Reports join different views of data in one place. You design reports in Microsoft Dynamics NAV 2013 using the Microsoft Dynamics NAV Development Environment and Microsoft Reporting Services.
For Microsoft Dynamics NAV 2013, we have created report design guidelines to help you take advantage of the power of Microsoft Reporting Services.
The basis for the design guidelines is twofold: They should benefit the customer using a report and they should help the partner designing a report.
For customers to be effective using reports in Microsoft Dynamics NAV 2013, the design of the reports should be such that the reports are:
To help partners in designing reports, we have based the principles of the report design guidelines for development on:
All reports in Microsoft Dynamics NAV 2013 can be classified as one of three types:
Document Reports: Sales Invoice
Simple list reports: Resource Usage
Grouped list reports: Customer – Detail Trial Bal.
The following shows the Microsoft Dynamics NAV 2013 report design guidelines, wrapped in a checklist. It is divided into three sections: canvas, header and body.
Example of a Document Report Design
For more information, see Report Design Guidelines on MSDN.
Back when we released Microsoft Dynamics NAV 2009 and transformed all our classic reports to RDLC reports, dataset field names were auto-generated and were also used in the RDLC definition of the report object. This solution did a great job ofmaking the reports work with RDLC, but the auto-generated names were not meaningful.
For Microsoft Dynamics NAV 2013, we have therefore cleaned up the reports to gain better maintainability and compatibility with the latest version of RDLC. The project actually went further than that, and we included a visual update of external reports, such as document reports, using new user experience (UX) report guidelines.
In summary, we have:
The result of all this work is that Microsoft Dynamics NAV 2013 has reports that are easy to maintain and that bring additional value to customers and partners.
In NAV 2013, the out-of-the-box experience shows how RoleTailoring makes a difference.
All 21 pre-defined user profiles have been updated to include configuration of individual pages to fit the work of each user profile. This affects the list places in the navigation pane, all associated ribbons, and the majority of list places in the departmentpage.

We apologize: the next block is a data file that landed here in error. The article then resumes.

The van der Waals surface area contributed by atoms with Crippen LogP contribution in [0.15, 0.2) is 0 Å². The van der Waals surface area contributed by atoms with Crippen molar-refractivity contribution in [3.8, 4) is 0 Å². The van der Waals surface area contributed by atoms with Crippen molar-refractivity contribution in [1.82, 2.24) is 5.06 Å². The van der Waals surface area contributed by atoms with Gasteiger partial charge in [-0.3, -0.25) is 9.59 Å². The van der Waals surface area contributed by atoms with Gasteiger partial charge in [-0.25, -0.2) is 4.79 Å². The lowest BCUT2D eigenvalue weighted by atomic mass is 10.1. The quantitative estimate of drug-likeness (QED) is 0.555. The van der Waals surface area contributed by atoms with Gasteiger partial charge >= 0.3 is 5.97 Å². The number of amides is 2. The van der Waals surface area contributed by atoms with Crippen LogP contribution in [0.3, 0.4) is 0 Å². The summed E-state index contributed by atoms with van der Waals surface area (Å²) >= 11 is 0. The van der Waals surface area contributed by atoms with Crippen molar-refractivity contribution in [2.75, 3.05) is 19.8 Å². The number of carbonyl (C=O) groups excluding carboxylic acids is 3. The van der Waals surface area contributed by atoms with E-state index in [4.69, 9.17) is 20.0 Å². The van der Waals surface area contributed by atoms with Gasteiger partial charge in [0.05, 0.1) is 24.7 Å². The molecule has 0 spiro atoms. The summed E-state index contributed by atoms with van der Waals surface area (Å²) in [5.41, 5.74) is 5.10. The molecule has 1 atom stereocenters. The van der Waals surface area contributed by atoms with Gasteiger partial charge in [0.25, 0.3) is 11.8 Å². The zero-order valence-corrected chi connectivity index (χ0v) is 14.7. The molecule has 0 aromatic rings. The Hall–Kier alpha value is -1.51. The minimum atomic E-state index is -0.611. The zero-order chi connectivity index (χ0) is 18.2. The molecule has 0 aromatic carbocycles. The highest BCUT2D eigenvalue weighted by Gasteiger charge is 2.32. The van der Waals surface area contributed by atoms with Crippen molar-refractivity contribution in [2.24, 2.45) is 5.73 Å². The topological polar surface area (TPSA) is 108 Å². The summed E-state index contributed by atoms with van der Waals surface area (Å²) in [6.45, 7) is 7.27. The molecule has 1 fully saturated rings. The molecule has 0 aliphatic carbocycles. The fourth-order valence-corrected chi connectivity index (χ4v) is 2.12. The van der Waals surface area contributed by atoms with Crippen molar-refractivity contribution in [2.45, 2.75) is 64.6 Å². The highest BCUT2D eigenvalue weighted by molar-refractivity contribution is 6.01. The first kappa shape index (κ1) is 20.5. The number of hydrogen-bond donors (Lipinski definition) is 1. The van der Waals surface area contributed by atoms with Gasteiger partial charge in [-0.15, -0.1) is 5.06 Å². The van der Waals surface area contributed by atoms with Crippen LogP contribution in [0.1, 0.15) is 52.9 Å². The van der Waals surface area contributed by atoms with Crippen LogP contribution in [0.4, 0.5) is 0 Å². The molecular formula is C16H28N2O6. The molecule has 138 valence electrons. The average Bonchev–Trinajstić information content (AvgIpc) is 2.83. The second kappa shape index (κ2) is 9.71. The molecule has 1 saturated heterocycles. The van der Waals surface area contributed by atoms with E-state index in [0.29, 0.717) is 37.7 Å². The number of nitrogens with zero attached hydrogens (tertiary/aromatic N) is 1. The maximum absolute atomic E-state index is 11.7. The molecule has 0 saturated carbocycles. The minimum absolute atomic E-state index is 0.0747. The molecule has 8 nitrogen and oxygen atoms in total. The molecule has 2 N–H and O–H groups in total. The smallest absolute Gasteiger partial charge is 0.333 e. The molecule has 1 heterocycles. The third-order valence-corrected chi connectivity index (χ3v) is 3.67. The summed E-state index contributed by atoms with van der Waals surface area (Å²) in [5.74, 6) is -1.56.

Benefits for customers include:
Benefits for partners and super users at customers include:
In order to understand how the final user interface has been built up for Microsoft Dynamics 2013 RTM, a short description of the three stages of the delivery is described below. The same sequencing is recommended for partners that want to integrate their solution in Microsoft Dynamics NAV 2013.
In summary, the 3 stages are:
Stage 1: Changes in the Page Object Actions (ActionItems, RelatedInfoItems, Reports)
The recommended changes are:
Example of a giant ribbon action group in the Navigate tab (the “Item” group has 22 actions/dropdowns):
Example of a “giant” ribbon action group (the “General” group has 20 reports):
Examples of new action groups created to avoid Giant groups. This work is not carried into the Home tab. To promote action is considered as a configuration task.
Example of a quick entry implementation on Sales Order page where only No.; Sell to Customer No.; Requested Delivery Date; and External Document No.; are "mandatory" to pause by or amend when using the Enter key. Skipping 6 fields in W1. In the following illustration, the QuickEntry property is set to FALSE on Sell-to-Customer Name. In general all fields that have a defaulting mechanism (the various dates on sales order) or are retreived by master record are skipped.
Stage 2: Establish a Configuration Baseline with a New “Master Page” Concept
To provide the most flexibility in configuration, Microsoft Dynamics NAV 2013 allows pages to be configured differently dependent on how a page is opened. For example, a list used for lookup can be configured differently from how the same list looks when opened as a listplace. Conversely, in cases where in fact the same configuration should be used regardless of where a page is opened from, it is necessary to duplicate the configuration.